Did You Like the Ending? #toptentuesday #LetsDiscuss2021

July 13, 2021

Top Ten Tuesday: Did You Like the Ending?

Did You Like the Ending? white text over a background stack of hardback books on a blue wooden table

top ten tuesday

I’m linking up today with That Artsy Reader Girl. The prompt for today is “Book Titles That Ask Questions.” Hummmm…..I looked through my list and I’ve got nothing! Since I don’t enjoy creating posts with randomly chosen covers or titles, I’m SPINNING this topic into my own question: “Did You Like the Ending?” (Jumping off a previous discussion post: What is a Good Ending?)

I’m also taking this opportunity to link up with the 2021 Discussion Challenge, hosted by Nicole @ Feed Your Fiction Addiction and Shannon @ It Starts at Midnight.

Do you love or loathe ambiguous endings?
Which books have you read that leave you wanting more?

I’m Ok with open-ended stories as long as the author leaves some breadcrumbs or inferences upon which I can draw my own conclusion. I loved ALL the following stories, but I wanted more from the endings in each case.

***This post contains Amazon affiliate links.

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10 Reasons Why I Love Reading #toptentuesday

July 6, 2021

Top Ten Tuesday: 10 Reasons Why I Love Reading

Top Ten Tuesday: 10 Reasons Why I Love Reading (Image: white text over a tall stack on hard back book on a blue painted table)

Image Source: Canva

top ten tuesday

I’m linking up today with That Artsy Reader Girl: Top Ten Tuesday: 10 Reasons Why I Love Reading.

Why do YOU love to read?

The most simple reason I love reading is that I’m a lifelong reader and have always loved the world of words. I’m the kid who read the cereal box with my breakfast in the morning.

People who love reading and are lifelong readers, usually love it for several of the same reasons. I suppose that many readers could make a similar list. I’m joining in with other TTT list makers today to celebrate the love of reading. Which reason would top your list? Do you have other reasons why you love reading?

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Summer 2021 TBR #toptentuesday

June 15, 2021

Top Ten Tuesday: 10 Books on My Summer 2021 TBR

Summer TBR #TopTenTuesday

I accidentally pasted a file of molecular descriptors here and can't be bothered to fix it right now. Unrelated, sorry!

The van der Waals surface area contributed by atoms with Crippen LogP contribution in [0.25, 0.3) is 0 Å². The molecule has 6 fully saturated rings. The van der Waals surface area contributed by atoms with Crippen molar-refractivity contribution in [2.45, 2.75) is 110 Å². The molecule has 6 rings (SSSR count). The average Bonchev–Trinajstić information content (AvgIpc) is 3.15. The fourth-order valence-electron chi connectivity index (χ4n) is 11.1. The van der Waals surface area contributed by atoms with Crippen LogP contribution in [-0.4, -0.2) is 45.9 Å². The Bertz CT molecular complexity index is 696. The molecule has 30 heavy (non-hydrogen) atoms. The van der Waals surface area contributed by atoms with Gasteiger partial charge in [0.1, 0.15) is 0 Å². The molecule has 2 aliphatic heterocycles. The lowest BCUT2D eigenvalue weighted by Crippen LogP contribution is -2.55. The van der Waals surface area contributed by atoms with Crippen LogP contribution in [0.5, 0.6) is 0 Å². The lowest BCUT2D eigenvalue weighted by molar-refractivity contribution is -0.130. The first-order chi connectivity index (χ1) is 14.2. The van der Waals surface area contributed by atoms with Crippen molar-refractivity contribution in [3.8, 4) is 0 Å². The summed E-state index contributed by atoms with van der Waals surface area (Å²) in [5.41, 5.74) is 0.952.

Image Source: Canva

top ten tuesday

I’m linking up today with That Artsy Reader Girl: Top Ten Tuesday: 10 Books on My Summer 2020 TBR.

With all the books that are on my radar on a given day, it’s nice to pick out a few for an official TBR. Ten still leaves room for library holds that come in, occasional ARCs, or some mood reading.

One question you may ask is “Are these beach reads?” Many readers have differing opinions of what comprises a beach read: some want light and fluffy, some look for thrillers/suspense/mysteries, some seek out escapist reads, while others like to tackle large tomes or serious content during the summer when they have more time. It’s my opinion that any book you read at the beach is a beach read (just like a body at the beach is a beach body). For my summer reads, I look for the types of books I look for all year: memorable, thought-provoking, and unputdownable.

Keep in mind that I’m not yet recommending the books on this list…..check back often though because I will provide updates and links to reviews as I read them. For now, these are the reads that are on my summer 2021 reading radar.

I hope this summer is enabling you to reclaim your normal lives and that lockdowns are easing and COVID numbers are decreasing. Here in California, life is gradually getting back to normal….I’m cautiously optimistic.

Because I suffer from FOMO (fear of missing out), I’ve already read a couple of books that I had on my brainstorming TBR list…..including Project Hail Mary. If you haven’t read it yet, put it (the audio version if at all possible!) on your TBR before the movie comes out! Review coming soon.

And….Happy Winter reading to my friends and followers in the Southern Hemisphere!

*Titles are Amazon affiliate links.

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More Books Like These Please! #TopTenTuesday #LetsDiscuss2021

June 8, 2021

More Books Like These 5 Star Reads Please!

More Books Like These Please (a tall stack of hardback books)

Image Source: Canva

Which books or tropes do you wish there were more of?
Do we share any favorites?
Which book would top your own list?

Top Ten Tuesday (meme)

2021 discussion challenge graphic (a blue bird and red fox and wall clock and stack of books graphic)

I’m linking up today with That Artsy Reader Girl for Top Ten Tuesday: More Books Like These. and the 2021 Discussion Challenge hosted by Nicole @ Feed Your Fiction Addiction and Shannon @ It Starts at Midnight.